We really take our time at the front end of the process before making the hiring so that we can limit those situations where we have to take an action after hiring, but we do take action and we do take action quickly because that’s just key to our organization’s growth and our culture.


Adam Robinson: Yeah, what you said there, Frank, is just so critical. When you do make a mistake, even though you try to minimize, the likelihood of that happens in terms of culture fit, when you realize you’re making a mistake, it sounds like you take action. So many leaders do a version of sticking their head in the sand and hoping it gets better as it just gradually gets worse and makes things bad for everybody, and so kudos for taking the action. That’s the hard part.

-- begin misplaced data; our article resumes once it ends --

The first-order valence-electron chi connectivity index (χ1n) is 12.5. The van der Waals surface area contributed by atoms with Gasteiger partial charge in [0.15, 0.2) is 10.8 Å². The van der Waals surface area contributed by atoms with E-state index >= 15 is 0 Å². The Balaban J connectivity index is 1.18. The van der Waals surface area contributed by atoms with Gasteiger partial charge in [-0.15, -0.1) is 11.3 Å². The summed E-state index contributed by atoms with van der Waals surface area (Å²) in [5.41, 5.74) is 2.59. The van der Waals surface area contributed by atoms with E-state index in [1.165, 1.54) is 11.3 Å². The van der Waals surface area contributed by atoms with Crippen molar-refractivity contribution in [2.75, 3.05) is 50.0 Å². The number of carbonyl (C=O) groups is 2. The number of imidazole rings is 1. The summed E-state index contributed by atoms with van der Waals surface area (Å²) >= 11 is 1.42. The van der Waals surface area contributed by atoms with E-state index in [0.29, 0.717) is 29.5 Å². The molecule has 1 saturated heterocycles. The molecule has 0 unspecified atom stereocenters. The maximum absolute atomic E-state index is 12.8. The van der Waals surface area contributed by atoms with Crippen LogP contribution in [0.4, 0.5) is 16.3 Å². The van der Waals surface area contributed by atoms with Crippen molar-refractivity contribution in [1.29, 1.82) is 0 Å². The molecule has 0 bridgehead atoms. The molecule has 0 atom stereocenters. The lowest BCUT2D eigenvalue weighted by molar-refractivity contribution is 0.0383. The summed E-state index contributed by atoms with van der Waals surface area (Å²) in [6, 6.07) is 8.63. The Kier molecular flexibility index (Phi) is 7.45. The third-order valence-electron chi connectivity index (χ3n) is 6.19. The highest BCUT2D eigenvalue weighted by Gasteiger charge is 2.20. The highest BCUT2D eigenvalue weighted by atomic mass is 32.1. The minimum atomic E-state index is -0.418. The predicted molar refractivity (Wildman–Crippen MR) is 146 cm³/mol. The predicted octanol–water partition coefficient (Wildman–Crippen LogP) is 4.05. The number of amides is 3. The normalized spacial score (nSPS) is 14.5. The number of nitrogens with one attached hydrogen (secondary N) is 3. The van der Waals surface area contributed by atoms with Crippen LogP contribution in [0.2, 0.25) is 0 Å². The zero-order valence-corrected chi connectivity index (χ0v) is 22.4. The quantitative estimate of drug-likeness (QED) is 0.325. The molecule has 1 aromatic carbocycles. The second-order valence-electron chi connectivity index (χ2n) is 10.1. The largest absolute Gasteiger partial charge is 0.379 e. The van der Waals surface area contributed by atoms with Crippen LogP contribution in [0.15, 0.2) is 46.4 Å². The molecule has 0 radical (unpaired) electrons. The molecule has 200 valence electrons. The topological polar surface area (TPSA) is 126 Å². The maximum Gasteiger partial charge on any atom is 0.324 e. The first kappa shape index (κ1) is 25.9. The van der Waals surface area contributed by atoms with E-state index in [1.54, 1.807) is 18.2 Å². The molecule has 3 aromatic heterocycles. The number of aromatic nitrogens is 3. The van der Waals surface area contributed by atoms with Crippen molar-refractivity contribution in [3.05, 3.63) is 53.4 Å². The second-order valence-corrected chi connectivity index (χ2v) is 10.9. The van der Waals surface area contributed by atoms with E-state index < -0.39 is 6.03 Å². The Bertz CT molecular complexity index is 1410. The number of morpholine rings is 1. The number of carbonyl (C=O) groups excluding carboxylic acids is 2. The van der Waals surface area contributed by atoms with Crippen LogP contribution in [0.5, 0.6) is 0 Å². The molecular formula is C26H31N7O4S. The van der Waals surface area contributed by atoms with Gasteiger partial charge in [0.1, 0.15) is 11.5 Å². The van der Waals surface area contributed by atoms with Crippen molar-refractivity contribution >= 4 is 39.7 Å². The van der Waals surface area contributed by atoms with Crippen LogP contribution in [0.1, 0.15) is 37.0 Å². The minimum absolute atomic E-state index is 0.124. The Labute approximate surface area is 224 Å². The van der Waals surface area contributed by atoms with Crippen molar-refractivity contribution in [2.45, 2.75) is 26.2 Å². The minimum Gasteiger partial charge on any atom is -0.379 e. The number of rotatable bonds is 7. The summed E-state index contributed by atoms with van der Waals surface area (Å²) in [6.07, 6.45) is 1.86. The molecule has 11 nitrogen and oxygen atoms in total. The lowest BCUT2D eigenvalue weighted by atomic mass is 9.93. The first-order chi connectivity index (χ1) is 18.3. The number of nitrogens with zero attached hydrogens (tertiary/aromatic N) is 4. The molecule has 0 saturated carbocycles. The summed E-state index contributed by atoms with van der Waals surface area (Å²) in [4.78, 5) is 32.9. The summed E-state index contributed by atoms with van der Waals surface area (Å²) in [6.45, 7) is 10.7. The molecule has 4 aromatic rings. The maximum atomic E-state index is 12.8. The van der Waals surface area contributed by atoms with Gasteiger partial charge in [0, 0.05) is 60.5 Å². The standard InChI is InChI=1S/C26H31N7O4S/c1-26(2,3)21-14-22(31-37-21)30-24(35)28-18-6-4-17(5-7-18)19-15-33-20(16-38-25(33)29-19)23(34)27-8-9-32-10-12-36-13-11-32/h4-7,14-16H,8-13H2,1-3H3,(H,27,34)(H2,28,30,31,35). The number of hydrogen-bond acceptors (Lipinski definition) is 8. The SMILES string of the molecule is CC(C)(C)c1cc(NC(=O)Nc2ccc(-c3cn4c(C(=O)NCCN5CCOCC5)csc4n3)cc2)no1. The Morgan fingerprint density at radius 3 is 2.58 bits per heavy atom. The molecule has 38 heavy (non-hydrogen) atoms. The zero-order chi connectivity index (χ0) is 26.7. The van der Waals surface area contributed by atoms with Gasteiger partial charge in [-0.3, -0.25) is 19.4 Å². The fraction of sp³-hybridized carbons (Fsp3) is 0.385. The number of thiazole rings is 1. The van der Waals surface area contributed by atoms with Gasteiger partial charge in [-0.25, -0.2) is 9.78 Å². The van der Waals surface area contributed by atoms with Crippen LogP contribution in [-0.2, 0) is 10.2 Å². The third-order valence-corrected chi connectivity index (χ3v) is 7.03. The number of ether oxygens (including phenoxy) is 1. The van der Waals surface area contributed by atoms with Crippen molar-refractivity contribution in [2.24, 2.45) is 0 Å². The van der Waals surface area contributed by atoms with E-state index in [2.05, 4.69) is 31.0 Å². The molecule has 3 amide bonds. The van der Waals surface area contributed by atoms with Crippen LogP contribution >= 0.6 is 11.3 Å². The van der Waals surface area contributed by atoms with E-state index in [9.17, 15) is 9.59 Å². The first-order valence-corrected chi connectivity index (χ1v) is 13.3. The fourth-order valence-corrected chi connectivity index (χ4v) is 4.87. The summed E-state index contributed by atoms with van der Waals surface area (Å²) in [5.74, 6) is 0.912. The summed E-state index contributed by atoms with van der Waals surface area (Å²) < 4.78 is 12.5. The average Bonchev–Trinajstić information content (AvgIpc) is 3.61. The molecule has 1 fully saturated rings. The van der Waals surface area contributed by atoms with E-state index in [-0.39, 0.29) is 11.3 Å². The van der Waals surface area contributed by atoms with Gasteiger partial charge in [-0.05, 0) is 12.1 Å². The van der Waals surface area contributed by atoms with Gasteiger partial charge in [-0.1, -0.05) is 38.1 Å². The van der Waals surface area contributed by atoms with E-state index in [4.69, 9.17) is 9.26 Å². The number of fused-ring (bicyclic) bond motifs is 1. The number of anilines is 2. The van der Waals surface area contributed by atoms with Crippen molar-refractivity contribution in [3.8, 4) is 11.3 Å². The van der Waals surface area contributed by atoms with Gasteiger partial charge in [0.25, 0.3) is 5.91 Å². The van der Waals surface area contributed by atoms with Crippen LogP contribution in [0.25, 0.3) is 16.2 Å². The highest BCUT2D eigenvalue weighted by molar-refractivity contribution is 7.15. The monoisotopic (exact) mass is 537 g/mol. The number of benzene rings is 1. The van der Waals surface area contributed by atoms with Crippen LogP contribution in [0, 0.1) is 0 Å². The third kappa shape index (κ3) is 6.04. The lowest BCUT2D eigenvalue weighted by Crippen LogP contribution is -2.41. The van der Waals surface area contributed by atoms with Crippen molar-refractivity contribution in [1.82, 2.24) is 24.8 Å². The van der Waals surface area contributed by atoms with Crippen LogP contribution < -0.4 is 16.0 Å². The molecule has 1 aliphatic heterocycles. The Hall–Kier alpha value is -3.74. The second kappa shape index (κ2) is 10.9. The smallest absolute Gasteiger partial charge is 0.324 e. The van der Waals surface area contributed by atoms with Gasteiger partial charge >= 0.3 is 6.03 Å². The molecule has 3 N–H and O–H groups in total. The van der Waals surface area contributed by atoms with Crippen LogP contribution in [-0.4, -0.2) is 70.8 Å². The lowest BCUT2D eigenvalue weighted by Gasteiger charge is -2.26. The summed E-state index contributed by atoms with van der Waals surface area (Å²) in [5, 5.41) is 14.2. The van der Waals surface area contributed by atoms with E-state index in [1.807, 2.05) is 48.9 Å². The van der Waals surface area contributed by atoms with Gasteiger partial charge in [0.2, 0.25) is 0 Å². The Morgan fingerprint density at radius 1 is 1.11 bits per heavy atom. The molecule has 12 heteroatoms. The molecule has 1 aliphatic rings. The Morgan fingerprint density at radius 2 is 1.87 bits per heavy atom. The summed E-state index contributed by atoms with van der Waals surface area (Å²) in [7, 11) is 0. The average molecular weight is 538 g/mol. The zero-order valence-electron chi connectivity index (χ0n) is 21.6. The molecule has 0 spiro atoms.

Frank Milner: Yeah, and that is hard, Adam. I have to be honest that it’s hard for us, too, and I have in the past been guilty of being slow to act when in my gut I know I have to act and I need to take that action. I have been guilty of being slow to act because sometimes I really like the person and sometimes they’re really popular and they fit from that perspective, but we really work on that, and that’s where the team comes in and we really help each other with that so that we can have an awareness of it and do what we know we have to do and do it quickly so, but my point is it’s not easy for anybody, and I think awareness is key and just being committed to doing the right thing for the organization, and that’s what … It ultimately always comes back to what’s the right thing to do for the company, and that makes it easier.